Temple College Circle of Support initiative

Temple College Circle of Support

Faculty and staff working on the Circle of Support program at Temple College introduced its efforts to their peers at All College Day, a couple of weeks ago when everyone returned to campus after the summer break.

Brent Colwell, fine arts division director, is taking time off from teaching duties to work on implementing a program that looks at what its most vulnerable students need to succeed, talked about developing value statements that could define Circle of Support and could be used to illustrate TC’s efforts.

Colwell asked the different departments at the college to come up with some value statement words, which he tallied to determine the most popular, which included — community, empower, growth, learn, relationships, respect, responsibility, integrity and more.

Colwell gave an update at the Circle of Support committee meeting on Tuesday.

Jennifer Graham, TC Foundation executive director, said she has heard a number of suggestions of different training the college needs in order to move forward.

“I’ve heard a lot about civility training,” Graham said. “Many people feel this is needed before and meaningful changes can be made.”

Those who receive civility training learn how to identify, prevent and respond to workplace incivility situations. These may be seemingly insignificant comments, behaviors and workplace practices that may be construed as insensitive, discourteous or inappropriate by certain groups.

People who have been through the training have said it was helpful when people had to talk through disagreements, she said.

 There are legitimate disagreements, people are going to have differences of opinions and being able to talk about those issues without being biting and harsh, Graham said.

“Getting heard is important,” she said.

Graham said poverty training is a way to familiarize faculty and staff on a group of individuals who struggle to make ends meet.

“Some don’t understand why we are going to all this effort to provide students with things they should already have,” she said.

On the academic side, there are people who see their job as instructor, not to determine what socioeconomic issues that are affecting their students’ ability to learn.

Graham said she wants people to embrace the changes that are on the horizon instead of being defensive or resistant.

Lots of individuals have ideas on what is needed to go forward. Graham said she wants the group to come up with an idea and ask for it.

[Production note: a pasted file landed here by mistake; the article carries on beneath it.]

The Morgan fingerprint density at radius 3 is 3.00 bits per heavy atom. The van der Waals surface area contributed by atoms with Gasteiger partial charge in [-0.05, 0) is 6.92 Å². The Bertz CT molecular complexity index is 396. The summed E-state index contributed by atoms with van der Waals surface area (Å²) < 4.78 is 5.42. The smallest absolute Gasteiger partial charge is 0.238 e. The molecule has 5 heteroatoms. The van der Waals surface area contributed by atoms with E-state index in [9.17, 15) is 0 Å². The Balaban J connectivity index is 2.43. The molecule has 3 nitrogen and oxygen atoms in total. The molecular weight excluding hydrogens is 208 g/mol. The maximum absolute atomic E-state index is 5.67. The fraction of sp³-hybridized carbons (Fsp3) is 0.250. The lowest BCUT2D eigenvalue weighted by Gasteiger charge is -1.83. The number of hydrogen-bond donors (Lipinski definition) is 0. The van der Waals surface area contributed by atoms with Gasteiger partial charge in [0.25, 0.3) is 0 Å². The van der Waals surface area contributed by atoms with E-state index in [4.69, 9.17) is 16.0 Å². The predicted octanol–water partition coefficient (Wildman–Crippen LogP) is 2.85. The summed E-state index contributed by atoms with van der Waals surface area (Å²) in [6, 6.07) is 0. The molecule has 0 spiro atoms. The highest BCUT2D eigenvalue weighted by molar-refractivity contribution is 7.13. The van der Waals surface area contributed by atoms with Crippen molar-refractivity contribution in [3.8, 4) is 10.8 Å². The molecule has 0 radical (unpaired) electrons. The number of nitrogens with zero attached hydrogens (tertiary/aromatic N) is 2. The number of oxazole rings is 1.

“I want to hear from you what you think we need to keep the momentum behind the project going,” she said. “I’d like it to be something that would fortify our people.”

This effort is like a marriage, said Brian St. Amour, director of distance education and associate vice president for academic outreach. “We have to all be onboard with this and make sure it’s working for the student’s benefit,” he said.

St. Amour said not everyone is going to care about Circle of Support, but there needs to be an effort to invite others in to have a shared vision.

TC has a fall festival for the community and the Spring Fling is more focused on students.

Brooke Robinson, a nursing instructor, pointed out that TC is a commuter college and many of the students have families and responsibilities that preclude them from getting involved in activities outside of class.

The nursing students are the main supporters of the food pantry and have been for a number of years.

Colwell said there’s a good percentage of faculty and staff who believe the project is about meeting the social needs of the students and that’s part of it.

However, the goal is to grow student success, which will increase retention and result in additional funding from the state.

Last year, 125 TC students didn’t return to school after the fall semester, which cost the college about $1.1 million, Colwell said.

There’s been a change in the type of student that comes to community college and its all ties into the future of the school.

“We’re not solving poverty, we’re not solving social issues, but we’re reducing the hurdles that students have to get through to be successful,” he said.

TC President Christy Ponce attended the meeting and questioned how quickly they could get civility training on the calendar.